The Stonewall National Education Program is celebrating it’s tenth year bringing LGBTQ+ history to United States communities.
Robert Kesten, executive director of the Stonewall National Museum & Archives, recently told Tracy E. Gilchrist of Advocate Today how queer organizations within the country continue to fight back as LGBTQ+ rights remain under attack.
“I think that it’s important to recognize that what we do is we not only collect the history and the culture, but we present it,” he says.
The main mission of SNEP is to spread LGBTQ+ history, which is often left out of state teachings and textbooks. Kesten says that the program “looks at what makes it safe for an LGBTQ+ child to be in school.”
“One of the things that we have rightfully discovered is that learning history, real history, makes a huge difference,” Kesten explains. “Because when you see the interplay between people from our community in the history of the United States, in the history of the world, it becomes so clear how integrated we all are. When you not understand that, when you learn that in school, when it’s not limited and prohibited, you start to see that people want the same things.”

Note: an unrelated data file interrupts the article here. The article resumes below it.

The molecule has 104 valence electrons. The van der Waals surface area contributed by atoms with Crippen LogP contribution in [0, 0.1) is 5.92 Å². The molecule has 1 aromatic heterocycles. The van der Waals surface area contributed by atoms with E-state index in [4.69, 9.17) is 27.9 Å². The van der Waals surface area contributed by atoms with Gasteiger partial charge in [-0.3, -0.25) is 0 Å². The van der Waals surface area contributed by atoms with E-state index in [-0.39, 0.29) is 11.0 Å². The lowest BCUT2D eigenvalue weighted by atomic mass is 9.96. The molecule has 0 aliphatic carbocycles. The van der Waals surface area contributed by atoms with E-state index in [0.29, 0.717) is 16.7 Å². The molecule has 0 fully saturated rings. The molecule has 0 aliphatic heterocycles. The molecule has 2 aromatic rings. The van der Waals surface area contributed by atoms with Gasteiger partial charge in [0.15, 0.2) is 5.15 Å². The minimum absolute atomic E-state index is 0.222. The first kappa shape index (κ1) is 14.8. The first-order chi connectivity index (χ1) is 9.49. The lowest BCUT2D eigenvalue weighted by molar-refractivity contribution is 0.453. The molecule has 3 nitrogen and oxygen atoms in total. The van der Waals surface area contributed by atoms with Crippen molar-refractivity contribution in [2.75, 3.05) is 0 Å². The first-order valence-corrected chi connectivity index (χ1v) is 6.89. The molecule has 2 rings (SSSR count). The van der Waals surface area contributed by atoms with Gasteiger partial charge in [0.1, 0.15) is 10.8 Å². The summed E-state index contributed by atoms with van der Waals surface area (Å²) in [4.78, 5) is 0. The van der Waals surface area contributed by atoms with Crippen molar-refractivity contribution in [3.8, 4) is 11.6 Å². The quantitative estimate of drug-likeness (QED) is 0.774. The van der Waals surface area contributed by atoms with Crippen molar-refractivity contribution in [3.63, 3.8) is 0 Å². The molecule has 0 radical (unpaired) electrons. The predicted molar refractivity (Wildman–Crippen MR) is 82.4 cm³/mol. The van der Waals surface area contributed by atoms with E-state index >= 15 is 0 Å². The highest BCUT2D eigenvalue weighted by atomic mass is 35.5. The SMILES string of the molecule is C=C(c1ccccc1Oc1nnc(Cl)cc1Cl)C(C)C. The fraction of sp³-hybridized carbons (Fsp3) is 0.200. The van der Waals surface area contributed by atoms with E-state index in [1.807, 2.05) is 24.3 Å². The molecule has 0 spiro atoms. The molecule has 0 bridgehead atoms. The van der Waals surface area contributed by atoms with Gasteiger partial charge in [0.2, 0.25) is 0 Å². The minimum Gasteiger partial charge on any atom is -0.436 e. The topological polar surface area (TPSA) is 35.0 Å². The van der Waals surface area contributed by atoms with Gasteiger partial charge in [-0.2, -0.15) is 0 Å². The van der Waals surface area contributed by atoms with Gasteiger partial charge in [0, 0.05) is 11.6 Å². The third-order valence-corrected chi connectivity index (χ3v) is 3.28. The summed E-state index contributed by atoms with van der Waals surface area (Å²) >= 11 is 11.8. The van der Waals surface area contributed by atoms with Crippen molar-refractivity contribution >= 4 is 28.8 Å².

“That people have the same goals, that there really is very little difference between a boy who likes boys and a boy who likes girls, or a girl who likes girls, and a girl who likes boys or people who like both or people who are not sure,” he continues. “The differences are minor compared to the things that we share in common and the shared history that we have when we’re willing to learn history in its totality and not just biography of a select few.”
The Stonewall National Museums Archive is celebrating its 50th anniversary this year with a gala in Fort Lauderdale on February 25. They also have a march planned in Tallahassee on January 21, to protest Governor Ron DeSantis’ re-inauguration.
“Tallahassee has made itself ground zero in terms of fighting for LGBTQ rights. And there will be people going there,” Kesten explains, adding, “Our focus is making sure that the history is recorded, that it is documented, that it is saved, that it is preserved, and that it is shared by as many people as humanly possible. So that total history is learned and known. And this is the battle right now on what human rights looks like.”
For more interviews like these, watch Advocate Today on The Advocate Channel.